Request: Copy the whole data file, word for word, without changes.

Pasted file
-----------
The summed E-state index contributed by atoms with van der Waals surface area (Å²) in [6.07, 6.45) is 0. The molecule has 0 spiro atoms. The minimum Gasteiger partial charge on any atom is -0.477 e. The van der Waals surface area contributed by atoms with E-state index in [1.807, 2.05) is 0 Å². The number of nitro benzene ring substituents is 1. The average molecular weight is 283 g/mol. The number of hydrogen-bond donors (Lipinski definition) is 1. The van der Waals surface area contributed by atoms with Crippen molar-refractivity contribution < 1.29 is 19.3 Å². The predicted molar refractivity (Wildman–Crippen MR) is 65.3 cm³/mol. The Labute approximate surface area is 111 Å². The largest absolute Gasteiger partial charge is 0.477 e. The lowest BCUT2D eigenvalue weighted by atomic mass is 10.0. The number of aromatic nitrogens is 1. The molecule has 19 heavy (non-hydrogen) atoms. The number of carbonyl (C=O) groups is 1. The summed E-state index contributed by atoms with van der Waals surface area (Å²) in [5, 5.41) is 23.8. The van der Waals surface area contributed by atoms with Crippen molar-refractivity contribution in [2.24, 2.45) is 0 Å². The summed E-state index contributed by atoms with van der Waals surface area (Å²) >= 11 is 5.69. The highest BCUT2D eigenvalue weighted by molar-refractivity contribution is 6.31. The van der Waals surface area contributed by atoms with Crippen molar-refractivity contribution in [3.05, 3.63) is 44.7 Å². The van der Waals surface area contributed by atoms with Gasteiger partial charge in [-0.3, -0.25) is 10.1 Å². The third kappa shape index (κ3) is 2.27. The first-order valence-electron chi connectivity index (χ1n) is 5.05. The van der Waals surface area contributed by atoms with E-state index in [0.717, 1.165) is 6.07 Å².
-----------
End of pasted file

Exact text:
The summed E-state index contributed by atoms with van der Waals surface area (Å²) in [6.07, 6.45) is 0. The molecule has 0 spiro atoms. The minimum Gasteiger partial charge on any atom is -0.477 e. The van der Waals surface area contributed by atoms with E-state index in [1.807, 2.05) is 0 Å². The number of nitro benzene ring substituents is 1. The average molecular weight is 283 g/mol. The number of hydrogen-bond donors (Lipinski definition) is 1. The van der Waals surface area contributed by atoms with Crippen molar-refractivity contribution < 1.29 is 19.3 Å². The predicted molar refractivity (Wildman–Crippen MR) is 65.3 cm³/mol. The Labute approximate surface area is 111 Å². The largest absolute Gasteiger partial charge is 0.477 e. The lowest BCUT2D eigenvalue weighted by atomic mass is 10.0. The number of aromatic nitrogens is 1. The molecule has 19 heavy (non-hydrogen) atoms. The number of carbonyl (C=O) groups is 1. The summed E-state index contributed by atoms with van der Waals surface area (Å²) in [5, 5.41) is 23.8. The van der Waals surface area contributed by atoms with Crippen molar-refractivity contribution in [2.24, 2.45) is 0 Å². The summed E-state index contributed by atoms with van der Waals surface area (Å²) >= 11 is 5.69. The highest BCUT2D eigenvalue weighted by molar-refractivity contribution is 6.31. The van der Waals surface area contributed by atoms with Crippen molar-refractivity contribution in [3.05, 3.63) is 44.7 Å². The van der Waals surface area contributed by atoms with Gasteiger partial charge in [-0.3, -0.25) is 10.1 Å². The third kappa shape index (κ3) is 2.27. The first-order valence-electron chi connectivity index (χ1n) is 5.05. The van der Waals surface area contributed by atoms with E-state index in [0.717, 1.165) is 6.07 Å².